The homes that line Frisco’s bike path tend to evoke a high-country charm, crafted as they are out of timber and stone in traditional mountain styles—including a few small log cabins that remain from the 1950s. So when architect Freddie Valdez designed a house showcasing concrete, metal, and glass for a lot along the path, a number of neighbors weren’t quite sure about it.

The home boldly stands its ground. Its rectangular form reaches 35 feet high, punctuated by an essentially flat roof, and a translucent glass garage door, sandwiched by concrete walls, faces the bike path. To the right, a sleek copper tower stretches the entire elevation of the house, and metal railings accent the wraparound decks. In the back, huge commercial windows framed in black metal rise two full stories.

Aware of the potential fallout of their vision, Valdez and the homeowners, Sam and Michelin Sharp, remained conscientious of the home’s surroundings throughout the building process. They incorporated dark colors to match neighboring homes, and they took care to add wood accents to warm up cool metal surfaces. They also researched every step in the construction process to ensure that they would build the most sustainable home possible. In the end, they helped changed many locals’ perceptions about the desirability of modern homes in the mountains.

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A stained concrete floor retains passive solar heat that streams in from the floor-to-ceiling windows on the main floor.

“They have modern homes in Vail and Aspen, but Summit County is a little behind in that respect,” Valdez says. “People are starting to get used to it. At first, they’d say they didn’t understand this house at all; they thought it was weird. As they see it, they get used to it, and now I have people coming up to me saying, ‘We might want to do something like that or have you design something similar for us.’”

As it turns out, the Frisco lot begged for a modern design. A number of architects and owners had previously considered building on the site but then walked away, deeming it unfit for construction, according to Valdez.

The problem involved conventional thinking. The land cost a pretty penny, so it demanded a sizable home. But setbacks, easements, and wetlands reduced the building envelope to about a 1,600-square-foot jagged rectangle. Figure in a 700-square-foot garage and the additional local height restrictions, and a traditional pitched-roof mountain home wasn’t going to fit. By building a shallow-pitched roof (which looks flat but provides enough angle to shed water), Valdez realized he could add a master bedroom and bath, as well as a kids’ bedroom and an office below, in the space that would traditionally be occupied by a sloped roof and the space outside of it.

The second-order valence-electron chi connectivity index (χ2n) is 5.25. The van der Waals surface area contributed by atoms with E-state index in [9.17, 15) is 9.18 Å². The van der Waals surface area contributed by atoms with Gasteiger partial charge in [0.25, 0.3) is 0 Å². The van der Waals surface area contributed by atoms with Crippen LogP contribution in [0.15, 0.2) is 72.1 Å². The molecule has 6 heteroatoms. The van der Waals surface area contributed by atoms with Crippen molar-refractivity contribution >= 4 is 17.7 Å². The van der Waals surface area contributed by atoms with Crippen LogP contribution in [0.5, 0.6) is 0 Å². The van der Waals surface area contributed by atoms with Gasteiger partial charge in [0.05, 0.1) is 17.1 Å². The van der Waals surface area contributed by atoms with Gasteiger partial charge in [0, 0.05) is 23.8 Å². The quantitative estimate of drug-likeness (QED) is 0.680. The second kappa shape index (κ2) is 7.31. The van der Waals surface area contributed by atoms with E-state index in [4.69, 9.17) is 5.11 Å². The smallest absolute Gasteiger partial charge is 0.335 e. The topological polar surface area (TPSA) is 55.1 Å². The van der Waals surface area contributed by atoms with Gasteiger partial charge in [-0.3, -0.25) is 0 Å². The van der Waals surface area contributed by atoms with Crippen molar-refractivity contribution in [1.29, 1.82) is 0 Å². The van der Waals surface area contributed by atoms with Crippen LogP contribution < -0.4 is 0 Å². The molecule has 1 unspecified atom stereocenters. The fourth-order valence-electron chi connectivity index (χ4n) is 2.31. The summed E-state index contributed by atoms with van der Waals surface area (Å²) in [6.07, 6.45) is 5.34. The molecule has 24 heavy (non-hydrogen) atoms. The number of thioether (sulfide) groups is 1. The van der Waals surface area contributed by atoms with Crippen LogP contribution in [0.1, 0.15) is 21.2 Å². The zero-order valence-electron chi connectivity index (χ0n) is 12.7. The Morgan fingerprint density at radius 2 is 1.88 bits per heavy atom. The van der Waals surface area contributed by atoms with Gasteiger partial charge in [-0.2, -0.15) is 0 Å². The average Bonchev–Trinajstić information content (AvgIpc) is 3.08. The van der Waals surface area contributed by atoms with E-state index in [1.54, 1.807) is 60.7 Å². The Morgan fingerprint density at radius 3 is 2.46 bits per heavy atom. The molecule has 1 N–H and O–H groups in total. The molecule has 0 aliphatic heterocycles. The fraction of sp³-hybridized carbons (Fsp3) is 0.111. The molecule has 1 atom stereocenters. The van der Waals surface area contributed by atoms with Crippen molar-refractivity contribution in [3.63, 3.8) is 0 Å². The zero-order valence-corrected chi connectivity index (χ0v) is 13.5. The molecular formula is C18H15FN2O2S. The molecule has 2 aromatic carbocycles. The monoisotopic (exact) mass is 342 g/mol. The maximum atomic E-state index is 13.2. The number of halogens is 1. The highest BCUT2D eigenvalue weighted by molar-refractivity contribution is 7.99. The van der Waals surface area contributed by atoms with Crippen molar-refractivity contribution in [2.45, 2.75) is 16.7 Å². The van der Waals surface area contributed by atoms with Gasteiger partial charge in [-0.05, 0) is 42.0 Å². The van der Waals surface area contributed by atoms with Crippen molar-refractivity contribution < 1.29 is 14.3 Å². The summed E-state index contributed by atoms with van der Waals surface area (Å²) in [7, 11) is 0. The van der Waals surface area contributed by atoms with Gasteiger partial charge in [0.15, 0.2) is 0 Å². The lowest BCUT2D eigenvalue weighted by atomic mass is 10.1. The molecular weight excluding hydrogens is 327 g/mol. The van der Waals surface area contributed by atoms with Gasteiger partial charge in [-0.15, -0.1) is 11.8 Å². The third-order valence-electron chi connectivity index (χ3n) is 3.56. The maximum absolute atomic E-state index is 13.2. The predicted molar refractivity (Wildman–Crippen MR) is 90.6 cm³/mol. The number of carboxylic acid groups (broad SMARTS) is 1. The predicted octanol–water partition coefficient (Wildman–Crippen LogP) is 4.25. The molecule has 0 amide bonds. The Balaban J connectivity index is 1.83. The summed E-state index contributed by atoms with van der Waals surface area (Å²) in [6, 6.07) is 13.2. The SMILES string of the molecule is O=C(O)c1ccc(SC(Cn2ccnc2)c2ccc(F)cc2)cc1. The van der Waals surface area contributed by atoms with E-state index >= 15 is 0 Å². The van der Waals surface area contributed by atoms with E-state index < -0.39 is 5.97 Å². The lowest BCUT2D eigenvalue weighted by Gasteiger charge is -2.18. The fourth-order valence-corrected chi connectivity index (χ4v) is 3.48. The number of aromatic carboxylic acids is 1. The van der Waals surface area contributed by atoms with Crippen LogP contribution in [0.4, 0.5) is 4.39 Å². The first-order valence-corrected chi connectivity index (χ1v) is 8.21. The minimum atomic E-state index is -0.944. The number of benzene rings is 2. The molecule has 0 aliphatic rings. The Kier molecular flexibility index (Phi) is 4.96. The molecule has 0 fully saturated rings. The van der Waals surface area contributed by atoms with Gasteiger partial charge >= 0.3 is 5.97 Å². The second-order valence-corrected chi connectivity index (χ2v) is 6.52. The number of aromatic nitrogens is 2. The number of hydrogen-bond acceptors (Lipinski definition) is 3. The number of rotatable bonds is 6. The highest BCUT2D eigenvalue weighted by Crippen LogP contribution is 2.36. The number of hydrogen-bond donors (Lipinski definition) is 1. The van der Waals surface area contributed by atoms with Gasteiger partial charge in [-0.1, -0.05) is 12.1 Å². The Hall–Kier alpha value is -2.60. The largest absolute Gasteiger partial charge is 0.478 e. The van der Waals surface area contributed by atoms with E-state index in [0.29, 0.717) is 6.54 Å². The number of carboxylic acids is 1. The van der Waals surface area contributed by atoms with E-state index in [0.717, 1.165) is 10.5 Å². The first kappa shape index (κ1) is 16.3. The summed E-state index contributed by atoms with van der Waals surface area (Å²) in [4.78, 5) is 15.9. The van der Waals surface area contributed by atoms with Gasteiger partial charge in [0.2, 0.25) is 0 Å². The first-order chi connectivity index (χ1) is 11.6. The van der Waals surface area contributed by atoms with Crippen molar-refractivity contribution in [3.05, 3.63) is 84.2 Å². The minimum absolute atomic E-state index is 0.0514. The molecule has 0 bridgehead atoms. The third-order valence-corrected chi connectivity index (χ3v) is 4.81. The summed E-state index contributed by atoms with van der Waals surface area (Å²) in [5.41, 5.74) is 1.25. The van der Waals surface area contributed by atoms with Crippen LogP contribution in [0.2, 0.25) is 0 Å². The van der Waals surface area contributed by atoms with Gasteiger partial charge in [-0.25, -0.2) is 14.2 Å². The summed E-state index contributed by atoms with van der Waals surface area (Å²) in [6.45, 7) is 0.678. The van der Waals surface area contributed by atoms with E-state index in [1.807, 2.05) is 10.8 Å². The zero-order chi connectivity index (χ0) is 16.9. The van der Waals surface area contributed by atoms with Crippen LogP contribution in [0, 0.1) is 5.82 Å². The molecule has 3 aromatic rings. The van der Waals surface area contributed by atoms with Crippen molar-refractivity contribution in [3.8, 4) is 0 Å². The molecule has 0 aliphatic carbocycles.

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Countertops made from recycled paper complement the sleek look of the contemporary kitchen.

The ingenuity of the design makes for a striking interior. Sets of eight stacked stairs separate its six levels in a way that’s not only efficient but also artistic: stairs are cantilevered and also seem to float, with maple treads and no risers. A center wall made of translucent white plastic hugs the interior side of the staircase, and on an exterior wall, vertical windows align with it. The minimal, “transparent” staircase allows light to stream through the space and direct lines of sight from floor to floor, adding to a sense of continuous flow.

Perhaps the most stunning aspect of the residence involves Valdez’s success in intermingling the landscape and the dwelling. Not only did he protect the surrounding willows, aspens, and wetlands, but he also brought the views into the home with enormous storefront windows that spread along two walls and extend two stories high, from floor to ceiling, incorporating a glass fireplace and a glass door. The fireplace burns denatured alcohol, so there’s no smoke or off-gassing.